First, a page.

Tuesday, September 28, 2010

Facing Race just happened

I was not at Facing Race 2010 and it appears we missed a good one. It seems that rising star Melissa Harris-Lacewell was the keynote speaker and knocked it out of the park, if she will forgive the sports metaphor.

The following is lifted from a post at JJP by the Christian Progressive Liberal.

Oh, my, where to start in reporting about my experience at “Facing Race”?

First off, let me say this – “Facing Race” is not your parents’ Diversity Conference. In fact, it’s not a diversity conference at ALL.

Facing Race is not for the faint of heart – nor is it for people who work in diversity and are usually mandated by your job to be in attendance. It is not for those who can’t stand to hear the painful, honest truth about race; yet these are the very imbeciles who think if they attend a diversity conference or two, that qualifies them to lead discussions on race and racial issues from THEIR perspective, and not the perspectives of the people of color who suffer and live with race on a daily basis.

Facing Race does just what the name says – FACING the Issues Regarding RACE. No “Kuubaayah” moments in this set.

And what a profound experience it was. When 800+ people attend such a conference because they want to really unite our communities; not because they are mandated; not because they are curious:

You have a conference that really does the meat and potatoes discussion of race issues, where POC cheer, and any whites not Tim Wise will wince, moan, groan, leave the room – anything to avoid hearing the hard TRUTH about Race in America, and not how the media wants to frame the issue.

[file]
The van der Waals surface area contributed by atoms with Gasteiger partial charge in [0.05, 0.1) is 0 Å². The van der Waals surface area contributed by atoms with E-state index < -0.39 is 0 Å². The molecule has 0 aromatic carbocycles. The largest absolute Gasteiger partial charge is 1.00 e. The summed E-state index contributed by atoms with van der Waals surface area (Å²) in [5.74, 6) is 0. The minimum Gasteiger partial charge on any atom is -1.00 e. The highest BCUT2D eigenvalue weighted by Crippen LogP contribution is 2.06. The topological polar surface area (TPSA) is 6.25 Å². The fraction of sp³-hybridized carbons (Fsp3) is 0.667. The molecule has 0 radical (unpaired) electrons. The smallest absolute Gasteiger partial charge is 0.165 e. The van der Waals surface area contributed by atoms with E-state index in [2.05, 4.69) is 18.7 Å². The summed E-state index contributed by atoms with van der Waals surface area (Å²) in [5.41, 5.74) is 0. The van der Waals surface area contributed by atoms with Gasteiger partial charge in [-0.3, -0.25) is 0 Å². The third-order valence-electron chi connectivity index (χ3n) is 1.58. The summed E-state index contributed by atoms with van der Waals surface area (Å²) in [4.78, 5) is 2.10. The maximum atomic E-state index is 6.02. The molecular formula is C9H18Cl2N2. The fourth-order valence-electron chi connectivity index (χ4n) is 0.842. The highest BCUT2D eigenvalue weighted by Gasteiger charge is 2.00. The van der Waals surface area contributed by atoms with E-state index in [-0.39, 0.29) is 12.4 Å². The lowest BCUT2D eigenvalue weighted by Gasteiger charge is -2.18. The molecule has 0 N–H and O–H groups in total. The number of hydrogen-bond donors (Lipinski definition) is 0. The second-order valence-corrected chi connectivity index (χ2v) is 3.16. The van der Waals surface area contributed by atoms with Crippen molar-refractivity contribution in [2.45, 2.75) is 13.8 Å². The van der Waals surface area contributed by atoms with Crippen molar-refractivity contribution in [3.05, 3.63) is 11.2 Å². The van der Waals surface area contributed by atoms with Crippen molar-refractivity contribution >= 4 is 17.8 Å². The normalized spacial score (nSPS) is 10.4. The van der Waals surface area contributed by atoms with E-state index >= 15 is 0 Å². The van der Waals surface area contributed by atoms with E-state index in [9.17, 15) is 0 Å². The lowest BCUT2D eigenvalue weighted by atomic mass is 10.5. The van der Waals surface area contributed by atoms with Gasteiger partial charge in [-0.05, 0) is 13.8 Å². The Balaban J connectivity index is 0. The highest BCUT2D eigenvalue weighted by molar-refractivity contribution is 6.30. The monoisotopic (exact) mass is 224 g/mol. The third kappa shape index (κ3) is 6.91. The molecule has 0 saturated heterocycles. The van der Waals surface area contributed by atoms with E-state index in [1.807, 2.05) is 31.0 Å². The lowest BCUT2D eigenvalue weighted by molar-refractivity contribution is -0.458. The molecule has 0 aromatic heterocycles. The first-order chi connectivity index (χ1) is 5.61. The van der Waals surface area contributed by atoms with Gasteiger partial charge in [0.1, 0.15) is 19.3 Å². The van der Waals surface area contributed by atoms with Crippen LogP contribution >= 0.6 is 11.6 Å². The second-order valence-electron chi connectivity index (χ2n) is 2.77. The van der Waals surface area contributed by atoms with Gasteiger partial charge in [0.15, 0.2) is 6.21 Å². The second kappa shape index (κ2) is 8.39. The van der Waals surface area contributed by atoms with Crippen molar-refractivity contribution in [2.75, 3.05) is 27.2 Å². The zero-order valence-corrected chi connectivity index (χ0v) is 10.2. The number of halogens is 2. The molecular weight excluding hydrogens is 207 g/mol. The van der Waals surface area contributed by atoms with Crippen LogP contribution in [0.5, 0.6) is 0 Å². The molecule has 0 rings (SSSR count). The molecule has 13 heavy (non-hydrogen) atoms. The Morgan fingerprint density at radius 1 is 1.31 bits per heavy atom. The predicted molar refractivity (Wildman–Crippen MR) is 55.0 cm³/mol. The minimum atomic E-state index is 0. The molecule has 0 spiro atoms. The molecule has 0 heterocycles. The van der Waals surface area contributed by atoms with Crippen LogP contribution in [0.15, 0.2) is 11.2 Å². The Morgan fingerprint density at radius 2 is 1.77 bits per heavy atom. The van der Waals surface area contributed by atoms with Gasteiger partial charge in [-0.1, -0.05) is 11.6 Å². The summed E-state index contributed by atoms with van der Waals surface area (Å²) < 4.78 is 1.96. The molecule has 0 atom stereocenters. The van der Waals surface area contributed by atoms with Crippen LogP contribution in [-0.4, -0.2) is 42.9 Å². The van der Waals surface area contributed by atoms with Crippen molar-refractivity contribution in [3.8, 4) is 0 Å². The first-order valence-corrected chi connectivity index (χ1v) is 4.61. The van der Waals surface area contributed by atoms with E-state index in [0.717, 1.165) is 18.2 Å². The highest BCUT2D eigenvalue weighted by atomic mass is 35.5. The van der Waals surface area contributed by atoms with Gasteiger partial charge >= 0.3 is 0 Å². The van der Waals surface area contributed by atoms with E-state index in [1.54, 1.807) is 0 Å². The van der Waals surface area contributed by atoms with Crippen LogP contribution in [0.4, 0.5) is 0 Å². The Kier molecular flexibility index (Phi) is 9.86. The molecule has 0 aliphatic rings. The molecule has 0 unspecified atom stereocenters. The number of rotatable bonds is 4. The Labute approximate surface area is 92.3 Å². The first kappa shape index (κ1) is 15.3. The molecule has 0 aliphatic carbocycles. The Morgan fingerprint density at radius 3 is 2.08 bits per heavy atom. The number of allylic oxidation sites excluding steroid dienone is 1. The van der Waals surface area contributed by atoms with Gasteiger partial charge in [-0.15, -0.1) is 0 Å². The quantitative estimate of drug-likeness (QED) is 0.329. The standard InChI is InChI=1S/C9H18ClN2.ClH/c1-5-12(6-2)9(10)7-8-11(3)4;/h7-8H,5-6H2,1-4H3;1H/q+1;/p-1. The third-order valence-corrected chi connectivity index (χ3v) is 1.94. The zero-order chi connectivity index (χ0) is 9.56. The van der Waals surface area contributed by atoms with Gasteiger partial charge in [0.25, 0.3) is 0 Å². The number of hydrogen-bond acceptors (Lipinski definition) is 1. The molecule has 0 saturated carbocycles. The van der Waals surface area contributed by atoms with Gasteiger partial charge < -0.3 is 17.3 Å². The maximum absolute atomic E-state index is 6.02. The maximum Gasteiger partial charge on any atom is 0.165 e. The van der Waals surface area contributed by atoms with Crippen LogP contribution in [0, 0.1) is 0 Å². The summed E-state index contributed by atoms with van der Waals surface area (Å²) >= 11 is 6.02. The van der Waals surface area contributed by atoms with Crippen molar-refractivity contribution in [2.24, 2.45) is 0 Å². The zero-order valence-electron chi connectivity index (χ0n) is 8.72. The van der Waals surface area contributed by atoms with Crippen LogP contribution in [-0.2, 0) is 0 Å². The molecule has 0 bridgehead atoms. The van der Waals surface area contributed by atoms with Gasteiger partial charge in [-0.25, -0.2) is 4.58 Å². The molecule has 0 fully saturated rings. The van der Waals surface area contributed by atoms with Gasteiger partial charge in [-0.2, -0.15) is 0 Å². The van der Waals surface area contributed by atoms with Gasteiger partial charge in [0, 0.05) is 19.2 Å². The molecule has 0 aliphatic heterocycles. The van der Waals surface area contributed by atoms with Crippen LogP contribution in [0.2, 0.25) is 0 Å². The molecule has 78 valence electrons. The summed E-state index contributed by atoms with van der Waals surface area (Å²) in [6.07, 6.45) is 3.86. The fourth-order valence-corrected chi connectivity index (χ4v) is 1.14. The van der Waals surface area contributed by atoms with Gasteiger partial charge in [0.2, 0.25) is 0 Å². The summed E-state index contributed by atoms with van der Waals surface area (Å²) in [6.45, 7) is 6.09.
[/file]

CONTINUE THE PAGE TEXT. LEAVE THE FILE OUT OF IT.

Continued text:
This is the first part of a series of articles I will be doing on “Facing Race”, a nitty-gritty conference held every two years where practitioners attend to plan, organize, strategize and mobilize on the ground forces to facilitate true democracy and equality By Any Means Necessary.

“We don’t do “Diversity” at this conference”, said Rinku Sen, the Executive Director of Applied Research Center, and publisher of the magazine, “Colorlines”, and host of this conference. “We discuss real issues of race – this is a community of people who care about race gather, and aren’t afraid to confront issues of race in a real and forthcoming way.”

“We are trying to consolidate the base and continue to build the community,” Rinku told me. “We share are collective learning experiences in modernizing the racial justice movement. Where there is ‘motion’, we claim it as a ‘movement’”.

ProfGeo note: If you are reading this post, white, and "not Tim Wise" (which is not exactly how I would've put it, but I think CPL was in the heat of the moment) I would encourage you to click through and read the post anyway as it lays out some specifics from Dr. Lacewell that are worthwhile for discussion and maybe for wide adoption.

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